Hemp businesses won’t have to jump through so many hoops to secure banking services.
Four federal agencies and state bank regulators released a statement Tuesday that “emphasizes” that “banks are no longer required to file suspicious activity reports (SAR) for customers solely because they are engaged in the growth or cultivation of hemp,” as long as all parties are following the law.
The statement, which follows the passage of the 2018 Farm Bill, which legalized hemp, was issued to “provide clarity regarding the legal status of commercial growth and production of hemp and relevant requirements for banks under the Bank Secrecy Act (BSA) and its implementing regulations.”
(Read Cannabis Wire’s coverage of the 2018 Farm Bill and hemp-related developments at the USDA.)
The statement was issued by the Board of Governors of the Federal Reserve System, Federal Deposit Insurance Corporation, Financial Crimes Enforcement Network, the Office of the Comptroller of the Currency, and the Conference of State Bank Supervisors.
The American Bankers Association said this guidance has been “long sought” by the ABA.
“We welcome the guidance issued today by federal banking regulators, FinCEN and the Conference of State Bank Supervisors, which provides greater clarity on banks’ obligations related to hemp producers,” Rob Nichols, ABA president and CEO, said in a statement.
“We are pleased that the guidance also notes that bank customers are responsible for complying with regulatory requirements surrounding hemp, not the banks who serve those customers,” Nichols added.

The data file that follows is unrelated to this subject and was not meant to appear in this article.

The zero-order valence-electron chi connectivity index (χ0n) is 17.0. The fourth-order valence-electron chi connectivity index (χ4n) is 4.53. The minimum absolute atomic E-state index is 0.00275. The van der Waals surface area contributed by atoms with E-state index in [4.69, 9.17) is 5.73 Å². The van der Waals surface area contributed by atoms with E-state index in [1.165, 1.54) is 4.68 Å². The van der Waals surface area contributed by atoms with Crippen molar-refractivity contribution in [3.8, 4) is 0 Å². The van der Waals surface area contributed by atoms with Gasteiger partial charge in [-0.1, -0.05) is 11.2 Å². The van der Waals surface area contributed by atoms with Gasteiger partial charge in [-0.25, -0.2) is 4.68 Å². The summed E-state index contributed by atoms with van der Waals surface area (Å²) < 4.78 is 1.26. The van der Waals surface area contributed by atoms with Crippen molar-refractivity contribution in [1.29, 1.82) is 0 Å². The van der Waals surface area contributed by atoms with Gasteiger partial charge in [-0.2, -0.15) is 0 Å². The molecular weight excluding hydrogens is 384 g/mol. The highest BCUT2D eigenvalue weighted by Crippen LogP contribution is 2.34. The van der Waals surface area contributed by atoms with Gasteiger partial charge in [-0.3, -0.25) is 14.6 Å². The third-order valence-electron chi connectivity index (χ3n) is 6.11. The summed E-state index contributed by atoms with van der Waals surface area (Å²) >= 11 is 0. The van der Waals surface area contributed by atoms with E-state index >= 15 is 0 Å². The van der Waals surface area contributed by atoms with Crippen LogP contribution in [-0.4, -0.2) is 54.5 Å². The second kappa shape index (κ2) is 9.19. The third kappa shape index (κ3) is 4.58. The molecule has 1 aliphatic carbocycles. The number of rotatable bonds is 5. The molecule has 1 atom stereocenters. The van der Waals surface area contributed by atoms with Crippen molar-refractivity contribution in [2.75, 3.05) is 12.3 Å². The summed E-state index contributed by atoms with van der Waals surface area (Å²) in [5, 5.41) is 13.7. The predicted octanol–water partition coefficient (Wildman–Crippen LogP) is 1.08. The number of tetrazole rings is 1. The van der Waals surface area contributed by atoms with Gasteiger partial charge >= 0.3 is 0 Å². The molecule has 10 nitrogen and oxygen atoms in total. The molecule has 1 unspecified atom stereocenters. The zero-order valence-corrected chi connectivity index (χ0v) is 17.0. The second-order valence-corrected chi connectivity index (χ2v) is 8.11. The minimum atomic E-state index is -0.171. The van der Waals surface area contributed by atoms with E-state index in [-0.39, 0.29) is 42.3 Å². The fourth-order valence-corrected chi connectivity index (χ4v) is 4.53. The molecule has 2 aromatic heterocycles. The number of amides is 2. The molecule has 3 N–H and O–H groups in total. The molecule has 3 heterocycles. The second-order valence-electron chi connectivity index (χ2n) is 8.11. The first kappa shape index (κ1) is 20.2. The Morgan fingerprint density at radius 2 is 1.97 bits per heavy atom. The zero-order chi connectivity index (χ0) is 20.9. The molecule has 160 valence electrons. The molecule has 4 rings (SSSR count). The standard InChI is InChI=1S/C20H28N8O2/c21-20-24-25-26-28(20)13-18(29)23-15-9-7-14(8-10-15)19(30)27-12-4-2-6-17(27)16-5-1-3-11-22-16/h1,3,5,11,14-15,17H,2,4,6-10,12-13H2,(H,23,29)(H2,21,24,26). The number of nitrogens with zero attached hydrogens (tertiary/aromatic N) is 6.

The U.S. Hemp Roundtable told Cannabis Wire that the organization was “excited” by the joint statement, adding that the they view it “as a promising step towards wide acceptance of something that is truly already legal.”
“Despite the 2018 US Farm Bill clearly permitting financial transactions in the hemp industry, many banks and other financial institutions have been slow to participate, blaming their fear of the risk of federal regulatory crackdowns. Today’s guidance removes much of that concern,” Jonathan Miller, general counsel to the U.S. Hemp Roundtable, told Cannabis Wire.
The American Trade Association of Cannabis and Hemp (ATACH) applauded the announcement, saying that it gave “much needed reassurance to banks” to offer services to hemp businesses.
“To businesses getting off the ground in this promising emerging industry, many have waited patiently for banks to be given the direction that they need. We are hopeful that this is a step in the right direction to create more access to banking for the industry and provide a pathway for industry develop and thrive,” Michael Bronstein, president of ATACH told Cannabis Wire.
Hemp business owners should also expect the Financial Crimes Enforcement Network (FinCEN) to announce more guidance after “further reviewing and evaluating” the USDA interim final rule on hemp cultivation, which was released in October.
It’s on people working in the hemp industry to follow rules set forth by the Farm Bill, and while members of the cannabis industry have faced high hurdles to secure banking services thanks to federal prohibition, there will remain some level of risk for banks to work with any type of cannabis business.
In short, it’s up to banks to decide what level of risk they’re comfortable with when deciding which businesses to work with.
“When deciding to serve hemp-related businesses, banks must comply with applicable regulatory requirements for customer identification, suspicious activity reporting, currency transaction reporting, and risk-based customer due diligence, including the collection of beneficial ownership information for legal entity customers,” the statement read.
This story was updated at 1:45 p.m. on December 3 with comment from the American Bankers Association, the U.S. Hemp Roundtable, and the American Trade Association of Cannabis and Hemp.